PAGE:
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Clarice Jensen * Joana Gama & Lúis Fernandes * Pitch & Splitter Orchestra

Clarice Jensen

Clarice Jensen

CLARICE JENSEN – FOR THIS FROM THAT WILL BE FILLED  Also on Spotify

Clarice Jensen is not the first and certainly not the only person that “expands and confuses the familiar sound of solo cello through the use of effect pedals, multi-tracking, and tape loops recorded at variable speed”. But when the artistic director of the  American Contemporary Music Ensemble (ACME) releases her debut album on the Miasmah label, extra attention is required. Especially when that album opens with a piece composed in collaboration with Jóhann Jóhannsson, with whom she collaborated and toured from 2009 until his death in 2018.

Her music is not about displaying virtuosity, but about restraint – “to fill the void with what [the listeners] find in their center of stillness” – which of course is a different kind of virtuosity in itself.

bc (the track composed with Jóhansson) is a relatively ‘simple’ piece displaying “the startling effect subtle changes have on conventional elements across many repetitions, employing the simple devices of a two-octave c-major scale and a three-chord loop.” It is followed by Cello Constellations, written for Jensen by Michael Harrison, scored for solo cello and 25 multi-tracked cellos and sine tones.

The second half of the album contains the two-part title track For This From That Will Be Filled, composed by Clarice Jensen herself, soliciting ‘both meditation and disorientation’ in using drones, long loops and the sounds of New York’s Grand Central Terminal accompanying the processed cello.


The music on this album is originally written for an audio-visual live performance with Jonathan Turner, stills of which are included in the album artwork. Excerpts of Jonathan Turner‘s videos for these performances can be found on his VIMEO page.


Gama - Fernandes

JOANA GAMA & LUÍS FERNANDES – AT THE STILL POINT OF THE TURNING WORLD  Also on Spotify

It starts with a knock. A kind of ‘Poltergeist’ knock, with increasing reverb. Immediately the atmosphere is as eerie as the track title “Neither Flesh Nor Fleshless”. From there, ‘the music swells and breaths’ , with ‘atmospheric layers of strings, percussion and horns’.
It is the striking start of At The Still Point Of The Turning World, the album that got its title from T.S. Eliot’s poem Burnt Norton. The opening track seamlessly flows into Perpetual Possibility, which introduces the dialogue between piano and electronics. the atmosphere slightly changes but won’t loosen its grip on the listener.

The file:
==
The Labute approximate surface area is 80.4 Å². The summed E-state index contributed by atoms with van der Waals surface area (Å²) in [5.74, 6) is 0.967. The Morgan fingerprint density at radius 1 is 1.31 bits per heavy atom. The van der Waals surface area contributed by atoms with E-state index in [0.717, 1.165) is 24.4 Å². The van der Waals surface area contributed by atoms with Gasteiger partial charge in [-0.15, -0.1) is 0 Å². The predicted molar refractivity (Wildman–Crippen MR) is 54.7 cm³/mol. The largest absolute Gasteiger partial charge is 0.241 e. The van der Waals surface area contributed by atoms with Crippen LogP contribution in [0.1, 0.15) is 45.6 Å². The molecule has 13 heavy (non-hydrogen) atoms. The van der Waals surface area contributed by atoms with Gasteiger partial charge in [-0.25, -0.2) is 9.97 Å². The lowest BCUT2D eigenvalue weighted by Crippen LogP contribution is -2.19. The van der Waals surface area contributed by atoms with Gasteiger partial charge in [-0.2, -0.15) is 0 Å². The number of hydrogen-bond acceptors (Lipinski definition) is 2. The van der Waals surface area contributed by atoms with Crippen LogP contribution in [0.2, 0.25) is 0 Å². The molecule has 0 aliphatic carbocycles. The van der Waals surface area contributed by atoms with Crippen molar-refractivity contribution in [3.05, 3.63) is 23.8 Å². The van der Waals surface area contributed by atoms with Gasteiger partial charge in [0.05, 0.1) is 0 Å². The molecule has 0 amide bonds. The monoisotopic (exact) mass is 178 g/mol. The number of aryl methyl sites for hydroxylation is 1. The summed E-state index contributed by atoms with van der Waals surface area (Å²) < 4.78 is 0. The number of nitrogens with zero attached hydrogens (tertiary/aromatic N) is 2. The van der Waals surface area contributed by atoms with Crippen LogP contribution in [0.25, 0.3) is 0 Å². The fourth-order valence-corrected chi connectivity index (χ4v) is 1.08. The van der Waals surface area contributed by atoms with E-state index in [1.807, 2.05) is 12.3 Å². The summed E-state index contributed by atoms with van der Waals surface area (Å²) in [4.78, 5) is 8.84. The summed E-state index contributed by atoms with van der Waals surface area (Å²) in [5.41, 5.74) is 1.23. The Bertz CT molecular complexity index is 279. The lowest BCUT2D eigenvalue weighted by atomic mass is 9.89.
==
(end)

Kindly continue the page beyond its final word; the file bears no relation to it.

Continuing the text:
“It is a record of restless motion, lilting and pulsing with a sense of gentle determination. Born out of a period of mutual loss, the works carry a bittersweet sentiment. Bitter in the
sense of loss; sweet in the sense of lingering memory and influences recognised of those departed.”

Joana Gama, Portuguese classically trained pianist and researcher, and Luís Fernandes,  electronic music artist also known as Astroboy, met in 2012, and have released work as Quest in 2014. They have also made the soundtracks for a number of prize-winning short films. At The Still Point Of The Turning World was commissioned for the Westway Lab Festival 2017.

Exploring “the timbral connections between piano and electronics”, combined with José Alberto Gomes’ orchestral arrangements performed by Orquestra de Guimarães, results in a captivating spectrum of contemporary classical music. Or New Music. Or Post-classical electronics.
Oh well, words seem to fail me here.
Never mind, just listen to the way the atmosphere slowly evolves from the eerie opening chords to the completely different atmosphere of Lucid Stillness and Shaft Of Sunlight. 
You’ll be amazed.


THE PITCH & SPLITTER ORCHESTRA – FROZEN ORCHESTRA (SPLITTER)

Drones are often performed by single or just a few instruments, electronic or acoustic. It’s not often a drone piece is performed by a full orchestra (unless, perhaps in the moments before a performance starts, when the orchestra tunes their instruments).
The Pitch quartet teams up with the 19-person Splitter Orchestra to perform the 60 minute Frozen Orchestra (Splitter) on a variety of acoustic instruments combined with electronics, turntables, oscillators and reel to reel tape machines.